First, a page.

Surely one of the most distinctive structures in Hyde Park, the branch library, originally built in 1899 in the Classical Revival style, now coexists with an elegant black steel and glass addition. Named the Thomas Menino Wing, it honors Boston's mayor, who resides in the district.
Entrance to the library remains in the earlier building, built of buff Roman brick above a granite base, via the short flight of steps leading to the portico flanked by fluted Ionic columns, and crowned with an entablature bearing the words “Public Library” beneath a triangular pediment. Miesian columns punctuate the exterior glass surface of the addition, reflecting the nearby landscape and sky, and serving as a beacon when viewed at night. On the exterior, steel beams and columns frame the two-story atrium and surrounding book stacks, recalling cast-iron elements of the original structure. Most enchanting is the children's reading garden, planted with cedars, crab apples, and hardy ground cover and punctuated by gentle rocks that can serve as perches for the young participants during reading aloud sessions.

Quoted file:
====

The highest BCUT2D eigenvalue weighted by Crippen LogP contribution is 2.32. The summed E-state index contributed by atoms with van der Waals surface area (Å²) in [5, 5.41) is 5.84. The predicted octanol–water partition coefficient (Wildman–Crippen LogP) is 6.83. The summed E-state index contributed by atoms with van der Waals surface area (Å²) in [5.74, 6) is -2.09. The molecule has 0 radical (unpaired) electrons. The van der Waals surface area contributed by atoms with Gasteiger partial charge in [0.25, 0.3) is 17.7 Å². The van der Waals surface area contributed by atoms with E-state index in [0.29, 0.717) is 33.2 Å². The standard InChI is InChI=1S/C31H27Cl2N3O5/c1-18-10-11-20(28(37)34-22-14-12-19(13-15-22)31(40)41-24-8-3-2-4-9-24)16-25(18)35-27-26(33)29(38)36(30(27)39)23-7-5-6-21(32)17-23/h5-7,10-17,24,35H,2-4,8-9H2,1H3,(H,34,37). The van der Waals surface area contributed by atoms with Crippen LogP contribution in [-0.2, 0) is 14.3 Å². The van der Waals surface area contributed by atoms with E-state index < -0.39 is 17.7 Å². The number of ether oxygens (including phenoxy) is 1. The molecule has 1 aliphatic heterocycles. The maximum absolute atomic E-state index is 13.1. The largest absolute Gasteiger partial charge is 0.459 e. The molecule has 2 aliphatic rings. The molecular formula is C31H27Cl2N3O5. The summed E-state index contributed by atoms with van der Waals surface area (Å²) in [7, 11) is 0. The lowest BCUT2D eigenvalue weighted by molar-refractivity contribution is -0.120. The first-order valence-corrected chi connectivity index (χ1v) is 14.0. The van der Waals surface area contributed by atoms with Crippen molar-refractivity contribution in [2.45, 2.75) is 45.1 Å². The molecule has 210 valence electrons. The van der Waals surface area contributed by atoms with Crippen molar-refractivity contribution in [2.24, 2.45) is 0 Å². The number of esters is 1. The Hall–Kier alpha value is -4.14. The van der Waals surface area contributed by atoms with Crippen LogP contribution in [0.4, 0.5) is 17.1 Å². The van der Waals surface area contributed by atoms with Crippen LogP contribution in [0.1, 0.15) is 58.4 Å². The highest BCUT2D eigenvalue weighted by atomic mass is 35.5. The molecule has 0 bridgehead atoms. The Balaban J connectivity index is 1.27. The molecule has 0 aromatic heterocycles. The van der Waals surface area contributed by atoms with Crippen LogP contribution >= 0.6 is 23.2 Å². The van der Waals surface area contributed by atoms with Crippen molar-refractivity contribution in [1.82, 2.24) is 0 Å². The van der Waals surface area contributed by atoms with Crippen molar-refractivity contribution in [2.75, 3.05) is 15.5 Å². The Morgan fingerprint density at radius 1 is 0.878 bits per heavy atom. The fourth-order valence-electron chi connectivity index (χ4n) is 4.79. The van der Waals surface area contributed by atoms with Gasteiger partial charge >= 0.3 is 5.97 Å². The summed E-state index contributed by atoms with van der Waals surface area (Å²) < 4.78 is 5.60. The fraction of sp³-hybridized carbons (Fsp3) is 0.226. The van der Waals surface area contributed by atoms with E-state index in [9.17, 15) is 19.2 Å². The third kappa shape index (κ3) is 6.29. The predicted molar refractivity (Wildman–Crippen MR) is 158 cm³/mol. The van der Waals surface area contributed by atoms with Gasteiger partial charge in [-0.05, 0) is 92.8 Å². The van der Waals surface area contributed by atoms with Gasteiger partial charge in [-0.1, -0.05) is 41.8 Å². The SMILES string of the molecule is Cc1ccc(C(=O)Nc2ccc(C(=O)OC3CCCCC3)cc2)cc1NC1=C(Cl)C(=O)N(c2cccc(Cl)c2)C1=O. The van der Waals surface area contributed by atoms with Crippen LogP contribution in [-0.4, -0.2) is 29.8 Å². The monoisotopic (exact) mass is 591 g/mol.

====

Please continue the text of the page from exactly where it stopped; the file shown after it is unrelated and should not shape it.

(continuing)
Maximum sensitivity to scale and proportion resulted in a civic landmark. Reinforcing the continuity of past and present by juxtaposing styles a century apart, the architects have ennobled the public library as the community's prime institution of learning.